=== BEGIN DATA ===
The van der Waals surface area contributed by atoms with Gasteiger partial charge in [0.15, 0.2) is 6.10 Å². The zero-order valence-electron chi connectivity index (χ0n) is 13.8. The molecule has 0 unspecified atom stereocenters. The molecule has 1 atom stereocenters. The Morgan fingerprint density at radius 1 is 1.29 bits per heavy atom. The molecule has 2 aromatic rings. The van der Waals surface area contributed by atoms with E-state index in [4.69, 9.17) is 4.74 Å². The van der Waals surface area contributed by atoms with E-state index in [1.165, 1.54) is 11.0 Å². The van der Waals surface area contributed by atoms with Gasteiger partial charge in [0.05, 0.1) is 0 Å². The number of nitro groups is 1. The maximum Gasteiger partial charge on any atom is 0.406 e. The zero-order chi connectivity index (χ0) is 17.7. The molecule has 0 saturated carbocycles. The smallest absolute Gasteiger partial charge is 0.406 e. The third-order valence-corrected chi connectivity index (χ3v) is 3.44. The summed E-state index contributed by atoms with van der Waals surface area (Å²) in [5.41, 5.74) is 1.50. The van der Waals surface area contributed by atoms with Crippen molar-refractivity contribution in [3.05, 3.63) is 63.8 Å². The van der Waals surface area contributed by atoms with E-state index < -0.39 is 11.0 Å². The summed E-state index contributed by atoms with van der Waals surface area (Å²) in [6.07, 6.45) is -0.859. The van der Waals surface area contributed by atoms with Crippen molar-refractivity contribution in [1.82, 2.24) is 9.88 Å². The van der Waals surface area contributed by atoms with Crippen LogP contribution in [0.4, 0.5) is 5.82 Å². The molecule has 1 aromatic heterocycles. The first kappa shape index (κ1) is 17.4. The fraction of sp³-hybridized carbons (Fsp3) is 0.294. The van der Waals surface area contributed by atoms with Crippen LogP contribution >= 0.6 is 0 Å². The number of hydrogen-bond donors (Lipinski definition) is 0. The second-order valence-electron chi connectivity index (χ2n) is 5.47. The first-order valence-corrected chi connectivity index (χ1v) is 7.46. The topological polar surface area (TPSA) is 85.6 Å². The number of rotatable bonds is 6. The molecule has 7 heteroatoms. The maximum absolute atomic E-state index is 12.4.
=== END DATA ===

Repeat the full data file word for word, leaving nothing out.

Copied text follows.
The van der Waals surface area contributed by atoms with Gasteiger partial charge in [0.15, 0.2) is 6.10 Å². The zero-order valence-electron chi connectivity index (χ0n) is 13.8. The molecule has 0 unspecified atom stereocenters. The molecule has 1 atom stereocenters. The Morgan fingerprint density at radius 1 is 1.29 bits per heavy atom. The molecule has 2 aromatic rings. The van der Waals surface area contributed by atoms with E-state index in [4.69, 9.17) is 4.74 Å². The van der Waals surface area contributed by atoms with E-state index in [1.165, 1.54) is 11.0 Å². The van der Waals surface area contributed by atoms with Gasteiger partial charge in [0.05, 0.1) is 0 Å². The number of nitro groups is 1. The maximum Gasteiger partial charge on any atom is 0.406 e. The zero-order chi connectivity index (χ0) is 17.7. The molecule has 0 saturated carbocycles. The smallest absolute Gasteiger partial charge is 0.406 e. The third-order valence-corrected chi connectivity index (χ3v) is 3.44. The summed E-state index contributed by atoms with van der Waals surface area (Å²) in [5.41, 5.74) is 1.50. The van der Waals surface area contributed by atoms with Crippen molar-refractivity contribution in [3.05, 3.63) is 63.8 Å². The van der Waals surface area contributed by atoms with E-state index < -0.39 is 11.0 Å². The summed E-state index contributed by atoms with van der Waals surface area (Å²) in [6.07, 6.45) is -0.859. The van der Waals surface area contributed by atoms with Crippen molar-refractivity contribution in [1.82, 2.24) is 9.88 Å². The van der Waals surface area contributed by atoms with Crippen LogP contribution in [0.4, 0.5) is 5.82 Å². The molecule has 1 aromatic heterocycles. The first kappa shape index (κ1) is 17.4. The fraction of sp³-hybridized carbons (Fsp3) is 0.294. The van der Waals surface area contributed by atoms with Crippen LogP contribution >= 0.6 is 0 Å². The number of hydrogen-bond donors (Lipinski definition) is 0. The second-order valence-electron chi connectivity index (χ2n) is 5.47. The first-order valence-corrected chi connectivity index (χ1v) is 7.46. The topological polar surface area (TPSA) is 85.6 Å². The number of rotatable bonds is 6. The molecule has 7 heteroatoms. The maximum absolute atomic E-state index is 12.4.